The NASA Cadillac

Gallery Article by Alvis 3.1


Research into the lifting body shapes that would one day lead to the Space Shuttle took a torturous path in the 1960s. Several varied shapes were tried, but the oddest one of all was the Cadillac Lifting Body. 

The whole project actually started as a joke played on some Northrop engineers. A couple of the NASA test pilots "found" an old '59 Caddy, and bolted some landing gear onto it, then towed it aloft in front of the horrified aerodynamicists. Amazingly, the car actually flew quite well. With the horror behind them, several of the pilots and Northrop engineers set about modifying the car to test flight status.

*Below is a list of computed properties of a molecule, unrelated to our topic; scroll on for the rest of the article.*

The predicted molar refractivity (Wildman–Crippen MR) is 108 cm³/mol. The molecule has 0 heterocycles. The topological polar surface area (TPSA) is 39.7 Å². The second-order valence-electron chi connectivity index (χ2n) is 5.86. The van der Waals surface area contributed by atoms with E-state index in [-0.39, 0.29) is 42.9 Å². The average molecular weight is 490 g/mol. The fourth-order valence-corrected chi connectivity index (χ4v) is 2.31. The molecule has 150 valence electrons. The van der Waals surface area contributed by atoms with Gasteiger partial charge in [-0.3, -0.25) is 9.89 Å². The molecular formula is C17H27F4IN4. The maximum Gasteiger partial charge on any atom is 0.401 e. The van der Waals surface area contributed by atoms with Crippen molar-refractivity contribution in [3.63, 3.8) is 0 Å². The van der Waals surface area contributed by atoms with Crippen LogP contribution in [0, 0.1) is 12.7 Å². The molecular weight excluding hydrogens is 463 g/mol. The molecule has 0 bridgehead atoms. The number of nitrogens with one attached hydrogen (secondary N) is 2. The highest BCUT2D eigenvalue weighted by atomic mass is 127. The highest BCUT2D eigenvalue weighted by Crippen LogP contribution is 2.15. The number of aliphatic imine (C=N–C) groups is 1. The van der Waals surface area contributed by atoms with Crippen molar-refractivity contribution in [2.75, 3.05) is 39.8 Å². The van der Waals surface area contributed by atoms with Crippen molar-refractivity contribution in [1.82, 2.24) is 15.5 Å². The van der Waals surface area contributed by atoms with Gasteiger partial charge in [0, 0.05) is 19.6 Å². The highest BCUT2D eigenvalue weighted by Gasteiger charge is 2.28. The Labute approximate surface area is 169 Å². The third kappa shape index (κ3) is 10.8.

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On June 18, 1971, the vehicle was ready to fly. Deemed too risky by higher echelons in NASA, clearance to use the NB-52 was denied. However, the pilots were able to "borrow" a C-130 from the USAF for the afternoon, and promptly pushed the car out the back of the Hercules at about 28,000 feet.  The car flew amazingly well, touching down 12 minutes later. Other than losing a windshield wiper and having the fuzzy dice fall off the mirror, the flight was judged a success. The Caddy went on to perform 12 more successful flights, exploring all corners of it's flight envelope. 

However, the project really had no useful purpose, and once the General Accounting Office found out about the shenanigans, all NASA support was forcibly withdrawn. Rather than scrap the car, it was donated to Fast Eddy's Caddy Ranch in Reno, Nevada, where it can still be seen as part of the massive 1.3 acre roof display.

Alvis 3.1


Photos and text by Alvis 3.1